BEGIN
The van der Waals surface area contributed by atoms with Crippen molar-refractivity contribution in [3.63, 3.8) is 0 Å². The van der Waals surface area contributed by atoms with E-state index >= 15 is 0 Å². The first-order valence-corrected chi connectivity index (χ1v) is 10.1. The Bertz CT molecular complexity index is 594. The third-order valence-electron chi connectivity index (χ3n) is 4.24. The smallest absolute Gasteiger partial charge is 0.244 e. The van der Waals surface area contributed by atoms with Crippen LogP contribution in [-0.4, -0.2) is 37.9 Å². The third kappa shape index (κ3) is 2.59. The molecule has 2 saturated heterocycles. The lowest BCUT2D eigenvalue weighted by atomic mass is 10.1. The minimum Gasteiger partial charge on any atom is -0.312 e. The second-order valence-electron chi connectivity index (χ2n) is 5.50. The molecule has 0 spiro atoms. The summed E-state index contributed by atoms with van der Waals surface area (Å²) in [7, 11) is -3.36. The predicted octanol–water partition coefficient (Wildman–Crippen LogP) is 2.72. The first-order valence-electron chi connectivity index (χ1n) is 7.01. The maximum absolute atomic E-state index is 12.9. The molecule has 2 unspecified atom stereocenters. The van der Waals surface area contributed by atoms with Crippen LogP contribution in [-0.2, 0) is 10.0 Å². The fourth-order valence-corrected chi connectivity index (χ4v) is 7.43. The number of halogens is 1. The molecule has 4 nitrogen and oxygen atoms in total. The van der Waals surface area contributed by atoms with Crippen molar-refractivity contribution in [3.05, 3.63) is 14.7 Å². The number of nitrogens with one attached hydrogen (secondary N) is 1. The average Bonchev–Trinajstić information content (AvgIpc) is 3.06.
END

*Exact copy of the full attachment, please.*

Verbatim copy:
The van der Waals surface area contributed by atoms with Crippen molar-refractivity contribution in [3.63, 3.8) is 0 Å². The van der Waals surface area contributed by atoms with E-state index >= 15 is 0 Å². The first-order valence-corrected chi connectivity index (χ1v) is 10.1. The Bertz CT molecular complexity index is 594. The third-order valence-electron chi connectivity index (χ3n) is 4.24. The smallest absolute Gasteiger partial charge is 0.244 e. The van der Waals surface area contributed by atoms with Crippen LogP contribution in [-0.4, -0.2) is 37.9 Å². The third kappa shape index (κ3) is 2.59. The molecule has 2 saturated heterocycles. The lowest BCUT2D eigenvalue weighted by atomic mass is 10.1. The minimum Gasteiger partial charge on any atom is -0.312 e. The second-order valence-electron chi connectivity index (χ2n) is 5.50. The molecule has 0 spiro atoms. The summed E-state index contributed by atoms with van der Waals surface area (Å²) in [7, 11) is -3.36. The predicted octanol–water partition coefficient (Wildman–Crippen LogP) is 2.72. The first-order valence-electron chi connectivity index (χ1n) is 7.01. The maximum absolute atomic E-state index is 12.9. The molecule has 2 unspecified atom stereocenters. The van der Waals surface area contributed by atoms with Crippen LogP contribution in [-0.2, 0) is 10.0 Å². The fourth-order valence-corrected chi connectivity index (χ4v) is 7.43. The number of halogens is 1. The molecule has 4 nitrogen and oxygen atoms in total. The van der Waals surface area contributed by atoms with Crippen molar-refractivity contribution in [3.05, 3.63) is 14.7 Å². The number of nitrogens with one attached hydrogen (secondary N) is 1. The average Bonchev–Trinajstić information content (AvgIpc) is 3.06.